What those who wish to rewrite history ignore is that it took years of instability and chaos for order to be restored to Germany and Japan. And if we'd "known"... what chance was there that our brave and noble Congress would have stayed the course?

As has oft been observed, no plan long survives contact with the enemy. I've listened to critics bitch and moan about how we did this on the cheap (well who would have supported spending *more*? Do they remember the rhetoric back then? Exactly what troops would we have rotated back in later, if we'd had 300K troops on the ground then? And what of the argument - made constantly THEN - that we were leaving ourselves unable to respond anywhere else? As though Kim Jong-Il, who everyone had totally ignored up until that point, was suddenly going to haul off and attack us for no reason. Ridiculous. And the very asshats who didn't want us to go after Hussein were agitating for our military to attack a madman with no international consensus and no "coalition of the willing".

With the perfection of hindsight, every problem becomes an argument NOT ever to do anything, anywhere, anytime to those who will never allow any argument unless perfection can be attained.

War is full of very large pills. The difference is that previous generations generally swallowed them with a hell of lot less complaining. They didn't like them one bit better than we do.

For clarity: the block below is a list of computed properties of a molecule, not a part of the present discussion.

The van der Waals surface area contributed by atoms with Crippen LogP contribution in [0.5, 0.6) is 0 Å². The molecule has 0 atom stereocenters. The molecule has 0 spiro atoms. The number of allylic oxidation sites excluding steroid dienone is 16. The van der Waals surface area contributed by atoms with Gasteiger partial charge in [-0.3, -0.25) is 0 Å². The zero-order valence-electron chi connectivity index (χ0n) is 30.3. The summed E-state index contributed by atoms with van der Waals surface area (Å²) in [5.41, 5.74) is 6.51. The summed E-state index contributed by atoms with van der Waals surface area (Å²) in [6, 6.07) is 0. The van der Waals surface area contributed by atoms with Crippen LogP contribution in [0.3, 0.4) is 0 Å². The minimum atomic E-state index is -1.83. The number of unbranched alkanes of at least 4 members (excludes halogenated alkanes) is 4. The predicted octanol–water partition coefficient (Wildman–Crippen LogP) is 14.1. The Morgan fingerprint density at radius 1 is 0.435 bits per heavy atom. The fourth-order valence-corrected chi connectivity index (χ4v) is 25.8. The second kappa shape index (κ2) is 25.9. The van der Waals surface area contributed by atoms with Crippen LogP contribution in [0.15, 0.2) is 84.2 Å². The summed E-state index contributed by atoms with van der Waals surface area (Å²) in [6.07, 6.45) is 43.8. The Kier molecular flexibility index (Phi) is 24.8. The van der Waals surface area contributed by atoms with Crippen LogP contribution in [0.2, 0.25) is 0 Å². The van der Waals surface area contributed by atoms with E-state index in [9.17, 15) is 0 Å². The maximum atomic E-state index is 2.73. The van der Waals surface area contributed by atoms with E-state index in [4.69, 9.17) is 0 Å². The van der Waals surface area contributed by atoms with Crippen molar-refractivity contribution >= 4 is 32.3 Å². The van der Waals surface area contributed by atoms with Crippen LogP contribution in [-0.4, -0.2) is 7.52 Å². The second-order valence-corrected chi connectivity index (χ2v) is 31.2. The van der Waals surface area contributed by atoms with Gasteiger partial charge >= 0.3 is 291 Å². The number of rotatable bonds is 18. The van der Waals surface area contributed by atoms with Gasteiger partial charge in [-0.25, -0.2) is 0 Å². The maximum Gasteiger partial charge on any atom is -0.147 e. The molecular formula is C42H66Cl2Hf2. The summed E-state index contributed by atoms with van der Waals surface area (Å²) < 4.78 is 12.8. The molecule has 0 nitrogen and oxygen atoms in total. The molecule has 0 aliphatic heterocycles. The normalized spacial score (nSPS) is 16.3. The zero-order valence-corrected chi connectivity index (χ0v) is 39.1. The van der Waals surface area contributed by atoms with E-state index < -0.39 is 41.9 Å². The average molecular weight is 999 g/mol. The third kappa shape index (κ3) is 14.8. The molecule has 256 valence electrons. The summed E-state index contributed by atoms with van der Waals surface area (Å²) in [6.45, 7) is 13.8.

They just weren't such big wusses.

Posted by: Cassandra at June 27, 2005 12:52 PM


And I am trying to calm down Portia. I'm not angry at you, but I am angry.

People seem to think that just because we support the war that we somehow like it.

There are a million things I hate about this war.

I hate the way people - good people - people I think in many ways are better than the ones who are complaining (no, that's not aimed at you, Portia) - are getting killed and wounded and sometimes maimed.

I don't like the constant second-guessing from our crappy, backbiting Congress. One minute they're bitching about how much this war costs, the next minute they're demagoguing about handing out extra pay allowances. No one's starving for the lack of that extra $75 a month, for crap's sake - it's just an excuse to score political brownie points. They can't even pull together long enough to get the job done.

I don't like that the petulant children we elected to represent us can't understand that their remarks get televised and broadcast around the world and our servicemen and women hear them and get profoundly demoralized.

Our enemies hear them and cheer. What the hell are these people thinking?

I hate the way decisions get made on the basis of *how it will look* rather than *whether it will work* and it's killing our guys and nobody seems to see the obscenity because all they care about is how we look to people who already hate our guts or believe we're beaten.

Some fricking cheerleader I make. I need to shut up now.

Posted by: Cassandra at June 27, 2005 01:30 PM

No more coffee for you today, Cass, stick with varietals, things distilled or malted:) No harm lodged; simply sparring match of words. I'm not versed (thankfully) in the nuances of war. In my artlessness, I reasoned that the toppling of Saddam was a victory in the ongoing war, and not a Mission Accomplished moment that the words "war was won" brings to mind. Perhaps, when we see the end of major combat operations, I can embrace your terminology more heartily. We'll celebrate that day...very soon I hope. In the meantime, I pray that I will have the spunk and the breath necessary to continue questioning the policies of our elected officials--on both sides of the aisle--until the day I die. It is the backbone of this great Nation, and tis one of the reasons we are at war. Peace unto you, and all those who take up arms on our behalf.

Posted by: portia at June 27, 2005 02:07 PM